The System In Place: Military trial of beloved singer Oday Khatib sheds light on Israel’s system of arrest and detention [UPDATE: trial postponed to Wednesday, April 17]

Oday Khatib, France 2012. He he stands accused of throwing stones and faces Israeli military trial on Monday. Photo by Khaled Jarrar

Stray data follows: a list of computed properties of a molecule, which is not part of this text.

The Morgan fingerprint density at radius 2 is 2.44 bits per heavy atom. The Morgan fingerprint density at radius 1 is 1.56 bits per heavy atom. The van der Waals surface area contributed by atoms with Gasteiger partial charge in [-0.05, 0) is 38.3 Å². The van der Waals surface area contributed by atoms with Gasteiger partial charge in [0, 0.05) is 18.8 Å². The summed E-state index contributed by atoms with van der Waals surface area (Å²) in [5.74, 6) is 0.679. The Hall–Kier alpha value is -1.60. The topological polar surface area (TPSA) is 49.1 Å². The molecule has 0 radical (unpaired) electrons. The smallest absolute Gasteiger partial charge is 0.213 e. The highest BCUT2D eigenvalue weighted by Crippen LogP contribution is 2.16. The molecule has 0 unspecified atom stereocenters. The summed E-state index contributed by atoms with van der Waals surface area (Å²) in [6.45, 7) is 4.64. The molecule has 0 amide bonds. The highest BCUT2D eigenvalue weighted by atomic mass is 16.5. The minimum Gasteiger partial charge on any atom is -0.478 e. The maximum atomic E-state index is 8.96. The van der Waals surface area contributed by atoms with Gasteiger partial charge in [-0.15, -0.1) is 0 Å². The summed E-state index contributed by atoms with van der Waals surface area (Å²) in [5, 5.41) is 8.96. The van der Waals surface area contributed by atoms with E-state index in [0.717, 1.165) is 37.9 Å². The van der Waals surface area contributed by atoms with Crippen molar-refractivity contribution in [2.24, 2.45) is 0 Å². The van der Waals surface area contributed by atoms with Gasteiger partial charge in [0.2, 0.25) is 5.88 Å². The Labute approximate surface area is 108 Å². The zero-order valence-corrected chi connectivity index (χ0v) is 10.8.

Imagine being confined to a small sliver of land, in plain view of a wider homeland that you cannot touch.  Your house is in a refugee camp, surrounded by fine red-roofed homes built by and for strangers who seized your territory without warning or permission.  The strangers, perched on hills that make it possible for them to spy into your home, are protected by one of the world’s most powerful armies, with its tanks, rockets, and helicopter gunships supplied by the top military power on earth.  The soldiers tightly restrict your movements through your own territory.  They subject your family to random searches at military posts along the road, where you’re forced to submit your documents, and sometimes to strip down to your underwear.  At night, without warning, the army may enter your home and take your teen-aged children.  In fact, they often do.  Once you finally find out where they are, they may or may not face any charges.  If they’re not charged, the military courts can hold them there indefinitely.  If they are, the chances they will be found innocent are one in four hundred.  Imagine that you lived in such place, in a land you had long dreamt would be your own sovereign country, but which is now cut up into tiny enclaves that keep you thus confined.  What would you do? If you chose to resist, how would you do so? Oday Khatib fought back by singing.

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